Posts tagged: on demand

Western Europe: Applications in Digital On Demand Printing

German Sacristan
 Jun 26, 2019

Extracted from a recent InfoTrends Market Report on Print Applications:

Keypoint Intelligence – InfoTrends (InfoTrends) recently questioned respondents in the United States and Western Europe about the digital and analog print applications they offered for sale. The responses for both sides of the Atlantic Ocean are outlined in the charts below.

Respondents in the United States as well as Western Europe cited an array of printed marketing applications, including business cards, brochures/flyers, catalogs, and direct mail. Although the top two applications for U.S. and Western European respondents were business cards and brochures, there were some differences as well. For example, whereas respondents in the United States were more focused on direct mail, those in Western Europe were Read more »

A New Breed of Print Production Workflow

Ryan McAbee
 Feb 5, 2015

A new class of production workflows, which we refer to as “compact workflows,” received attention in 2014 and should gain traction with customers this year. Unlike existing workflows for digital printing, compact workflows incorporate aspects of online ordering, print management, production workflow, output management Read more »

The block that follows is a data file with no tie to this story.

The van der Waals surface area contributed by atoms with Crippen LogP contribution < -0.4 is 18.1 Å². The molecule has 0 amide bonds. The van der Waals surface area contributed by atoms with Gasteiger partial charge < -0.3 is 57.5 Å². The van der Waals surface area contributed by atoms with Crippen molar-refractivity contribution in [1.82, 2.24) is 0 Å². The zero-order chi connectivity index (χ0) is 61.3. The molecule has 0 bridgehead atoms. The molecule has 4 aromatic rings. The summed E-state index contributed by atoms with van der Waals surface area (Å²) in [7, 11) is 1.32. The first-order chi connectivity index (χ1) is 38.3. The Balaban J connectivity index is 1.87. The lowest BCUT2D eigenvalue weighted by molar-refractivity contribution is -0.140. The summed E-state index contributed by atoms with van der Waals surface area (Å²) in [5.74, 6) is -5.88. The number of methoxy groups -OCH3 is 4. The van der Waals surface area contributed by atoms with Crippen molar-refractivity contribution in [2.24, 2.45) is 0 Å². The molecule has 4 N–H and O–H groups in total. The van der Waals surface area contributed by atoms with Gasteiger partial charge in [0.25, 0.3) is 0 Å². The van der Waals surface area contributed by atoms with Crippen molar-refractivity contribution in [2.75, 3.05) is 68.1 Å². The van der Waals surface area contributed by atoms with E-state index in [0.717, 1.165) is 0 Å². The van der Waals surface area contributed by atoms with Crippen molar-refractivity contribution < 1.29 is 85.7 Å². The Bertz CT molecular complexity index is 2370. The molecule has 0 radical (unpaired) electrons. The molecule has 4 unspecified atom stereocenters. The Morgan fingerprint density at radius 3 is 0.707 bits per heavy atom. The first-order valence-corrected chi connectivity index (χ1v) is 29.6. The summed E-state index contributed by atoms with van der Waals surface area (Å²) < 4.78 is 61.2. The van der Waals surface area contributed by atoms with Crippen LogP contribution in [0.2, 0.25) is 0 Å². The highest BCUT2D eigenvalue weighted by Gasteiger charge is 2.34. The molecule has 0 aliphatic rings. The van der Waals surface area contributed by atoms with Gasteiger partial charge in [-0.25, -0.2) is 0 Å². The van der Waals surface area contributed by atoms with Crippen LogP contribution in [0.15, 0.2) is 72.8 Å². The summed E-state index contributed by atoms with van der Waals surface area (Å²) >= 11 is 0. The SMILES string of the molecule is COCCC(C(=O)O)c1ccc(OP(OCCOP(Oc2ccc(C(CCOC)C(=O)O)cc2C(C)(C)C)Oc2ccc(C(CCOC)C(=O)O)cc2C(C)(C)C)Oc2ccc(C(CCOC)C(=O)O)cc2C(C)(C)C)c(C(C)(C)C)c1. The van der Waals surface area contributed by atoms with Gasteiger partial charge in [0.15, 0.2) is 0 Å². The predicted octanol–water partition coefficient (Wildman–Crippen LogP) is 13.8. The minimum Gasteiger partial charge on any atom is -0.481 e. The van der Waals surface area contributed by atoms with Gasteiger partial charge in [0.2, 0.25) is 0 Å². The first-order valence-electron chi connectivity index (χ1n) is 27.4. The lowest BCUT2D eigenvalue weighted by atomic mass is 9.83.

Death of a Tradeshow

Jeff Hayes
 Jun 15, 2012

With quiet nostalgia and a sense of forlorn, on Wednesday June 13, 2012 I entered the Jacob Javits Center in New York City where the On Demand Printing & Publishing Exposition and Conference was first held 18 years ago. Back then the Javits Center was the new hot convention space and On Demand was fortunate to secure a spot at this lucrative location. As I entered the show this year, I noted the irony of the Javits Center going through a major renovation while On Demand was a shadow of itself.

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Pulling Out of the Crisis: High-End Production Placements Drive Future Digital Printing Volumes

Ralf Schlozer
 Apr 8, 2011